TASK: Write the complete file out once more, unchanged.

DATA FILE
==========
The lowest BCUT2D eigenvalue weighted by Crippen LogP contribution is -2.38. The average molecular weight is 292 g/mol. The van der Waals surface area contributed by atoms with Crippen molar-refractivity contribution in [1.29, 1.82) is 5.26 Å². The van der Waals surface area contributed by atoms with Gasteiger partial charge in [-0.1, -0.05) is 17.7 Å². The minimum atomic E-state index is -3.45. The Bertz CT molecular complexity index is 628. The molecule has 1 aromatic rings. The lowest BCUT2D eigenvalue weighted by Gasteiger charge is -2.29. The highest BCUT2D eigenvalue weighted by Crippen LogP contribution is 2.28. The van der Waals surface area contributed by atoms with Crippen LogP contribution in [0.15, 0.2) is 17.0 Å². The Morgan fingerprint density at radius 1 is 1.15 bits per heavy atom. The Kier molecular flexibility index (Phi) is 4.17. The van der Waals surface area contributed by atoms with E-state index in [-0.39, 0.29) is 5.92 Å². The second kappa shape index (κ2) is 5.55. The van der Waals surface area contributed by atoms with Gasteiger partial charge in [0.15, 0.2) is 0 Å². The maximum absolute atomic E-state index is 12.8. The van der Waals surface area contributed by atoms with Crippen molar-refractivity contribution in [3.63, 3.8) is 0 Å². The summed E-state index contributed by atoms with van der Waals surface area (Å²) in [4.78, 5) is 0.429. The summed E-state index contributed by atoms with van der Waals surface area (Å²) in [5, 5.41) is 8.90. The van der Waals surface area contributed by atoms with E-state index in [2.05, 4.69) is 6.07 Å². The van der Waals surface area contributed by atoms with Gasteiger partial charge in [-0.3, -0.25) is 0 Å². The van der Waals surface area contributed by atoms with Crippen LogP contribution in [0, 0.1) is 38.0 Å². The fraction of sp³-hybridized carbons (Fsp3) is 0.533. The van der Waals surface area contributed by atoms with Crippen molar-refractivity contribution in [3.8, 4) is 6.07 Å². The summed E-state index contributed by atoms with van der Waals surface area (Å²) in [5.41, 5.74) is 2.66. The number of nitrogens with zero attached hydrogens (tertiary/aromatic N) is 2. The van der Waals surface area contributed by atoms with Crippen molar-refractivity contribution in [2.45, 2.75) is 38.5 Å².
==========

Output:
The lowest BCUT2D eigenvalue weighted by Crippen LogP contribution is -2.38. The average molecular weight is 292 g/mol. The van der Waals surface area contributed by atoms with Crippen molar-refractivity contribution in [1.29, 1.82) is 5.26 Å². The van der Waals surface area contributed by atoms with Gasteiger partial charge in [-0.1, -0.05) is 17.7 Å². The minimum atomic E-state index is -3.45. The Bertz CT molecular complexity index is 628. The molecule has 1 aromatic rings. The lowest BCUT2D eigenvalue weighted by Gasteiger charge is -2.29. The highest BCUT2D eigenvalue weighted by Crippen LogP contribution is 2.28. The van der Waals surface area contributed by atoms with Crippen LogP contribution in [0.15, 0.2) is 17.0 Å². The Morgan fingerprint density at radius 1 is 1.15 bits per heavy atom. The Kier molecular flexibility index (Phi) is 4.17. The van der Waals surface area contributed by atoms with E-state index in [-0.39, 0.29) is 5.92 Å². The second kappa shape index (κ2) is 5.55. The van der Waals surface area contributed by atoms with Gasteiger partial charge in [0.15, 0.2) is 0 Å². The maximum absolute atomic E-state index is 12.8. The van der Waals surface area contributed by atoms with Crippen molar-refractivity contribution in [3.63, 3.8) is 0 Å². The summed E-state index contributed by atoms with van der Waals surface area (Å²) in [4.78, 5) is 0.429. The summed E-state index contributed by atoms with van der Waals surface area (Å²) in [5, 5.41) is 8.90. The van der Waals surface area contributed by atoms with E-state index in [2.05, 4.69) is 6.07 Å². The van der Waals surface area contributed by atoms with Gasteiger partial charge in [-0.3, -0.25) is 0 Å². The van der Waals surface area contributed by atoms with Crippen LogP contribution in [0, 0.1) is 38.0 Å². The fraction of sp³-hybridized carbons (Fsp3) is 0.533. The van der Waals surface area contributed by atoms with Crippen molar-refractivity contribution in [3.8, 4) is 6.07 Å². The summed E-state index contributed by atoms with van der Waals surface area (Å²) in [5.41, 5.74) is 2.66. The number of nitrogens with zero attached hydrogens (tertiary/aromatic N) is 2. The van der Waals surface area contributed by atoms with Crippen molar-refractivity contribution in [2.45, 2.75) is 38.5 Å².